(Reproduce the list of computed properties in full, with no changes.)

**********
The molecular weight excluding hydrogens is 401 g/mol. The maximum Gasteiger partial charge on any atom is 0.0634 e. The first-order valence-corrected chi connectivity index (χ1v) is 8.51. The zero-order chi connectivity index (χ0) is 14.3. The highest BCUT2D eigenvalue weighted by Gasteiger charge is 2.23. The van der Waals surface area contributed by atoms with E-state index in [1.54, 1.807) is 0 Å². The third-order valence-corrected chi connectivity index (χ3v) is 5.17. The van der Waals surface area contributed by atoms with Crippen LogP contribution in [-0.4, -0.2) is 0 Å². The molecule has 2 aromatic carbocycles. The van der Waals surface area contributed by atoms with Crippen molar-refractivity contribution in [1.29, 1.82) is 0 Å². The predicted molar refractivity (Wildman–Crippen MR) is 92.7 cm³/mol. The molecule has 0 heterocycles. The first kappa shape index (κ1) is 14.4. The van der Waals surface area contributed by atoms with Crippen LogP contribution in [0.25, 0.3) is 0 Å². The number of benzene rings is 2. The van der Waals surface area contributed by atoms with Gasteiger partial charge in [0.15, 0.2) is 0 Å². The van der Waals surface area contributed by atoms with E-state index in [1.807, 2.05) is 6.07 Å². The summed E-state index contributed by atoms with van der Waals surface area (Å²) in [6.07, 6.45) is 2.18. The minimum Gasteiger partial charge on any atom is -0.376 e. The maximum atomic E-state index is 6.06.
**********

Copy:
The molecular weight excluding hydrogens is 401 g/mol. The maximum Gasteiger partial charge on any atom is 0.0634 e. The first-order valence-corrected chi connectivity index (χ1v) is 8.51. The zero-order chi connectivity index (χ0) is 14.3. The highest BCUT2D eigenvalue weighted by Gasteiger charge is 2.23. The van der Waals surface area contributed by atoms with E-state index in [1.54, 1.807) is 0 Å². The third-order valence-corrected chi connectivity index (χ3v) is 5.17. The van der Waals surface area contributed by atoms with Crippen LogP contribution in [-0.4, -0.2) is 0 Å². The molecule has 2 aromatic carbocycles. The van der Waals surface area contributed by atoms with Crippen molar-refractivity contribution in [1.29, 1.82) is 0 Å². The predicted molar refractivity (Wildman–Crippen MR) is 92.7 cm³/mol. The molecule has 0 heterocycles. The first kappa shape index (κ1) is 14.4. The van der Waals surface area contributed by atoms with Crippen LogP contribution in [0.25, 0.3) is 0 Å². The number of benzene rings is 2. The van der Waals surface area contributed by atoms with Gasteiger partial charge in [0.15, 0.2) is 0 Å². The van der Waals surface area contributed by atoms with E-state index in [1.807, 2.05) is 6.07 Å². The summed E-state index contributed by atoms with van der Waals surface area (Å²) in [6.07, 6.45) is 2.18. The minimum Gasteiger partial charge on any atom is -0.376 e. The maximum atomic E-state index is 6.06.